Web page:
Wherever I go, I try to learn one thing or two about their language. Actually English is spoken almost everywhere. In some places, like some villages in Vietnam, understanding was impossible, because besides language, gestures are also completely different. Their body language is different. So, I was trying to explain what I wanted using my body and they eventually understood exactly the opposite. It took me 6 hours under the rain to find a bus in a small town of 10.000 people. It was nearby, but I couldn’t understand nor be understood.

This is all your funny and painless experience. Was there any danger involved?

Some incidents happened to me, but in general the ignorance of danger has supported me. I ignore fear and this offers me the advantage to walk the streets with self-confidence and relaxed as I would walk around my own home, preventing bad things from happening, like being attacked or stolen. Others feel it too. When observing the people around me, I see travelers, tourists being anxious and scared. When somebody realizes that you’re scared, he will try to cause you harm. I believe that by walking around relaxed, I have guarded myself from danger. I see people straight in the eyes, I walk towards them and take the initiative to talk to them. There are ways to avoid a bad situation and turn it in your favour. However, I have come across dangerous situations, like in Cambodia. I was riding my bicycle to a village, carrying my camera hung on my shoulder. Two guys went by and tried to snatch my camera, threw me off my bicycle, I hurt my feet, they dragged me, but then I stood up and started yelling to scare them and after realizing that they had missed their target, they ran away. I want to see the positive side of things. This bad incident happened, but I moved on, because bad things can always happen everywhere, even just outside your doorstep. What’s important is to get over fear. Stimulus comes from outside, but fear lies within.


He travels around the world for his love in photography

Stylianos Papardelas was born in Larisa and grew up in Crete. He started photography in 2006 and received lessons at the Hellenic Photographic Society of Crete and later joined the Photographic Society of the University of Crete, as a student of Computing and Communication Systems.

Papardelas is co-founder of the digital media project The World of Ronah, creating short documentary films on travelling. Apart from photography and digital content, he works for Barretstown, an Irish organization that supports children suffering from cancer and mental diseases. Using photography and therapeutic play, Stylianos teaches children how to cope with their disease and fight it off.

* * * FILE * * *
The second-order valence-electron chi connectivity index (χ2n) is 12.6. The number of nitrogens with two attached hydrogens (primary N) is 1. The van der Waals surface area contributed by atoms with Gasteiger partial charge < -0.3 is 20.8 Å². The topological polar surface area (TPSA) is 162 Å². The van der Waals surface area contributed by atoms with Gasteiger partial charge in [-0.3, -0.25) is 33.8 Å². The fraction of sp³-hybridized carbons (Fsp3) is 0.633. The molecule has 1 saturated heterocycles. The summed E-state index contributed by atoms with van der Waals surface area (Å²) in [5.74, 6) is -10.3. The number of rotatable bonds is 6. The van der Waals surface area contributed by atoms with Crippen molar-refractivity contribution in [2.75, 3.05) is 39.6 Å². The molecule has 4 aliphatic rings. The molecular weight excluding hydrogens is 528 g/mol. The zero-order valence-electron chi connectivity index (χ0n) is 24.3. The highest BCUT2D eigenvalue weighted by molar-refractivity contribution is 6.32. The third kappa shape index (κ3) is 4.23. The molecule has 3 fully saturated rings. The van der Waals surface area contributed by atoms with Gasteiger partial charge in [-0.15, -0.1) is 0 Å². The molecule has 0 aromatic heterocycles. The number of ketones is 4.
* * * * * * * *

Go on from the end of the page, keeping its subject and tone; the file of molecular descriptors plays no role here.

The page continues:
As a photographer, Stylianos has served several major digital media in Greece and abroad and some of his photos have been endorsed by National Geographic magazine.

He has worked in South East Asia as a photographer with IRIN News, the awarded humanitarian news service of the United Nations. He photographed aspects of urban poverty, life in the favelas and children’s working all the way from Cambodia to India.

In Uganda, Papardelas worked in the North counties of the country, facing the guerilla Lord Resistance Army, notorious for kidnapping and killing unarmed children. He outlined the wounds of the 20-year long conflict in the North, taking pictures of the remaining refugees and survivors of the war.

In his free time as a photojournalist, Papardelas travels around the world, shooting street scenes and depicting the daily life of the casual people he meets during his journeys.

A part of his work is about Greece. Since the outbreak of the financial crisis in his country, Papardelas has been recording the Greek society. He has photographed the living and working conditions of immigrants in the fields of Crete, the soup kitchens and social groceries of Athens, the deprivation in the workers’ districts of Perama and Piraeus and the impoverishment of the Greek middle class.

He has worked as a photojournalist for the British Huffington Post newspaper, the German Spiegel magazine, Eleftherotipia newspaper, the Press Project and the newspaper Neos Kosmos of the Greek community in Australia.

His latest work in Greece was a thorough press photography project about the collapse of the public health sector, the use of drugs in the streets, prostitution and imprisoned female drug addicts in Eleonas of Thiva.

In December 2013, Papardelas exhibited his first large collection of works under the title Circles and during the same year he was awarded by the President of the Greek Republic.

See below the Stylianos Papardelas interview at ellines.com

Photo credits: stylianospapardelas.com